Most of my father's family lives in Israel. My great-uncle S.Y. Agnon was Israel's first nobel laureate and is a beloved, well-known figure to (virtually) all Israeli Jews. While I have opposed Israeli government policies towards Palestinians for over 30 years, only now am I really seriously trying to help bring about positive change.
I came last evening hoping to hear inspiring words from Dr. Marc Lamont Hill, a man I greatly admire. I experienced Dr. Hill's brilliance and warm heart far more than I could have hoped for. I also was welcomed and loved by the warmth of many members of the greater Chicago Muslims for Palestine, who gave me far, far more than I could possibly have imagined.
Dr. Hill's love for the Palestinian people was made very clear in the speech. He also spoke strongly about the importance of both Black (and White) people supporting Palestinians and for Palestinians to support the struggles Black people including in cities like Chicago and Detroit. His words were powerful, emphasizing non-violent struggles that may of necessity take more than our own lifetimes to succeed.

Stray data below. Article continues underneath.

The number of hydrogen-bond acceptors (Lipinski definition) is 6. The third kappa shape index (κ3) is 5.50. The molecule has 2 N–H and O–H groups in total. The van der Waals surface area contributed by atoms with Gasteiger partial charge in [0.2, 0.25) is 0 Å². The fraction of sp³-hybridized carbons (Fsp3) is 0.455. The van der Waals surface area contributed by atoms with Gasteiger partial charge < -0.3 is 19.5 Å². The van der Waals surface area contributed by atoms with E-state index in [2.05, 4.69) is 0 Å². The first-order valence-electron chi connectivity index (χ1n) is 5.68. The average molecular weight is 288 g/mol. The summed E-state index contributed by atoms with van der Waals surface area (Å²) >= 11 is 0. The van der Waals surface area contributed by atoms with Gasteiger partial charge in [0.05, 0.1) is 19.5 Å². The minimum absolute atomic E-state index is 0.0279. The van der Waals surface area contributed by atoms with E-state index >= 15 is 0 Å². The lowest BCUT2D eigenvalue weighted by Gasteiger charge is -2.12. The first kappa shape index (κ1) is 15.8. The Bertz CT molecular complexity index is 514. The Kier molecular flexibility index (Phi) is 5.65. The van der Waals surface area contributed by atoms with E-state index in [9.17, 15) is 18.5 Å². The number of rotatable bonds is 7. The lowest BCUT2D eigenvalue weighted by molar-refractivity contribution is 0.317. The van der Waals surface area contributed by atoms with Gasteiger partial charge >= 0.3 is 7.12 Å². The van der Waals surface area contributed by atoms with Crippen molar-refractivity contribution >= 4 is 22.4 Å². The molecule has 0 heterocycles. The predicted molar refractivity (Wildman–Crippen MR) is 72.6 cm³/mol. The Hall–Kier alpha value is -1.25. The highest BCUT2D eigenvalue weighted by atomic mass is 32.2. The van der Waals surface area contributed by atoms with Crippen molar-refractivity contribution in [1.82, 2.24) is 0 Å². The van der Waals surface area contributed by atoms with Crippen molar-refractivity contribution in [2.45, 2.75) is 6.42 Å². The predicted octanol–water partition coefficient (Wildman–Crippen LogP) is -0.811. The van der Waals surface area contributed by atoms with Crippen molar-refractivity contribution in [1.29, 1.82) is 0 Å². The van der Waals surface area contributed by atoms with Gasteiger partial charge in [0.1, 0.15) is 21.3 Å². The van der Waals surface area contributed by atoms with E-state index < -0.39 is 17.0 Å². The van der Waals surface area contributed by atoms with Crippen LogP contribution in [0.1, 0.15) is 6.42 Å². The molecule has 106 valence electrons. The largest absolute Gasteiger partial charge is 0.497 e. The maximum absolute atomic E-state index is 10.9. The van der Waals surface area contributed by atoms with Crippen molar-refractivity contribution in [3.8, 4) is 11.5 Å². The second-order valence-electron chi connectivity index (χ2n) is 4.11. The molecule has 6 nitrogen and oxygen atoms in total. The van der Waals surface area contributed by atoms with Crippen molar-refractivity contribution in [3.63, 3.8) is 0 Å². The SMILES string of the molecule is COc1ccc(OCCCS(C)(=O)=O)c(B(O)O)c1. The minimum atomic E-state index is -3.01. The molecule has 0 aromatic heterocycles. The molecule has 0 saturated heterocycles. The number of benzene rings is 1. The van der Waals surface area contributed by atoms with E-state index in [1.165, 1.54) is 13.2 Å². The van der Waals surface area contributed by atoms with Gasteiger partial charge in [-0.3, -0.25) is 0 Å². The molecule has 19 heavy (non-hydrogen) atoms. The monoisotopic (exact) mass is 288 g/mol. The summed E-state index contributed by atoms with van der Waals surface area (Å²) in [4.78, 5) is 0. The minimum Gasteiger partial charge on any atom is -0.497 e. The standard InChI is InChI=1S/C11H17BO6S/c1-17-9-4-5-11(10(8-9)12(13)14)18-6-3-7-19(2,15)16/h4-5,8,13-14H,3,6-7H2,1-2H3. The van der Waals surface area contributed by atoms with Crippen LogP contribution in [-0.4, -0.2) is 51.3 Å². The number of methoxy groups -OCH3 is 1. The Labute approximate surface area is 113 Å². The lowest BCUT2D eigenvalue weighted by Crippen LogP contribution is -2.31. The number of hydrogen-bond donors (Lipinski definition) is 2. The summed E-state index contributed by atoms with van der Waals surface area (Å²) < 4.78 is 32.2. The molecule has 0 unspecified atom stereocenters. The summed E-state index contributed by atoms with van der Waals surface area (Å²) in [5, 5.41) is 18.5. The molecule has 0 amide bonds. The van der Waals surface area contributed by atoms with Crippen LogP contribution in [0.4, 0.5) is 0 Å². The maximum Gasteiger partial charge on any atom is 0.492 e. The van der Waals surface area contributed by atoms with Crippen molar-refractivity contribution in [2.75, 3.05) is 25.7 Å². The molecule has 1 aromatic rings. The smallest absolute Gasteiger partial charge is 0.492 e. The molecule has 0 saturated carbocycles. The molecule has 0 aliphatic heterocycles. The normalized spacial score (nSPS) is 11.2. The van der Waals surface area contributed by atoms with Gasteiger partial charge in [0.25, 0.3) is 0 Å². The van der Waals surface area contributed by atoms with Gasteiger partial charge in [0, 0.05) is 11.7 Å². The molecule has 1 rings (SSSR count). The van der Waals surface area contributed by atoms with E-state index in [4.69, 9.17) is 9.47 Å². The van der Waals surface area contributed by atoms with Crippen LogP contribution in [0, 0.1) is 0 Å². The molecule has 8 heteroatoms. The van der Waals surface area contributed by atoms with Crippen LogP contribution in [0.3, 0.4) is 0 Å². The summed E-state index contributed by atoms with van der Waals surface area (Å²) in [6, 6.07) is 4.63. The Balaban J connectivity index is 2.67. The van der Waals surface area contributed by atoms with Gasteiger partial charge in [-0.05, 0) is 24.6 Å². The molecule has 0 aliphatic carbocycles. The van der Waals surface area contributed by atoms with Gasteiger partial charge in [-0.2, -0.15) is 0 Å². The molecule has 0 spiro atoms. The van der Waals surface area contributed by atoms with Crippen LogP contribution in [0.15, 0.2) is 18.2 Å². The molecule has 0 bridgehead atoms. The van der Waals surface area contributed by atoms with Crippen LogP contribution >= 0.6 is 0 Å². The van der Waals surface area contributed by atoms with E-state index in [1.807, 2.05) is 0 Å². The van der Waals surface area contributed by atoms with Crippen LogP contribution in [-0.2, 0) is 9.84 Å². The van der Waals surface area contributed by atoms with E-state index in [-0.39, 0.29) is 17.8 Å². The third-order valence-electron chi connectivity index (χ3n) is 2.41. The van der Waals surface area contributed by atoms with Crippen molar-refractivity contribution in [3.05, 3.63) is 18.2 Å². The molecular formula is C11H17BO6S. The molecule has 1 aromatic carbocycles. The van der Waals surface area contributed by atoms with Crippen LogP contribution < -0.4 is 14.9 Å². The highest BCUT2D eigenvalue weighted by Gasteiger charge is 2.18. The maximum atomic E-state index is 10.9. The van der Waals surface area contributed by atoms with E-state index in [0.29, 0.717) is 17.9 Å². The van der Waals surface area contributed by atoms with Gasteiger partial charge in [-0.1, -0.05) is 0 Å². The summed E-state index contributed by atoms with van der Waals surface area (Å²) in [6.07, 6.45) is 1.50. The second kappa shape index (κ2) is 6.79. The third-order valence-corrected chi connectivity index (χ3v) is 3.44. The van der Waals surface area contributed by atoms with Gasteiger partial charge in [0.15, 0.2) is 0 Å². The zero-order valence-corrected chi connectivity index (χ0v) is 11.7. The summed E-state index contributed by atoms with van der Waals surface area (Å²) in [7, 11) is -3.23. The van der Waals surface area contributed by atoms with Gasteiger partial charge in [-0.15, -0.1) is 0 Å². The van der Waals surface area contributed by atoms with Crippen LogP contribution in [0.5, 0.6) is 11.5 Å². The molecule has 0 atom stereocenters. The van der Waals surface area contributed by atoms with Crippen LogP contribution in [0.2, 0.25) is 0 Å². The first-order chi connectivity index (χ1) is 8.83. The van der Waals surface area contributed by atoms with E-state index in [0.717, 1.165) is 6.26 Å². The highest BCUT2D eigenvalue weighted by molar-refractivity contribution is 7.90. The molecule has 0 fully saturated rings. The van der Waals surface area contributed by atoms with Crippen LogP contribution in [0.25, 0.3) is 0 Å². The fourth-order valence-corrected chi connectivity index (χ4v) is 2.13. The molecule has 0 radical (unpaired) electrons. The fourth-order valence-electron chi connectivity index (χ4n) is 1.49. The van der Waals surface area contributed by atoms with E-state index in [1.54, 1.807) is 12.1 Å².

Equally significant to me was how well we were treated by both our hosts of American Muslims for Palestine and the others who attended the dinner. Our hosts included both women and men of varying ages. Many, if not most of the women's heads were covered. I surmised that they were devout Muslims. References to the Muslim religion were made throughout the presentation.
The people I met were far, far more caring of us than I could have imagined they would be. We were shown to our table by several very helpful people. Before the proceedings begun, a man came to our table thanking us as Jewish Voice for Peace Members for doing our work. The American Muslims for Palestine Annual Report in its page on the Chicago Chapter included a picture showing Jewish Voice for Peace members demonstrating with Palestinians.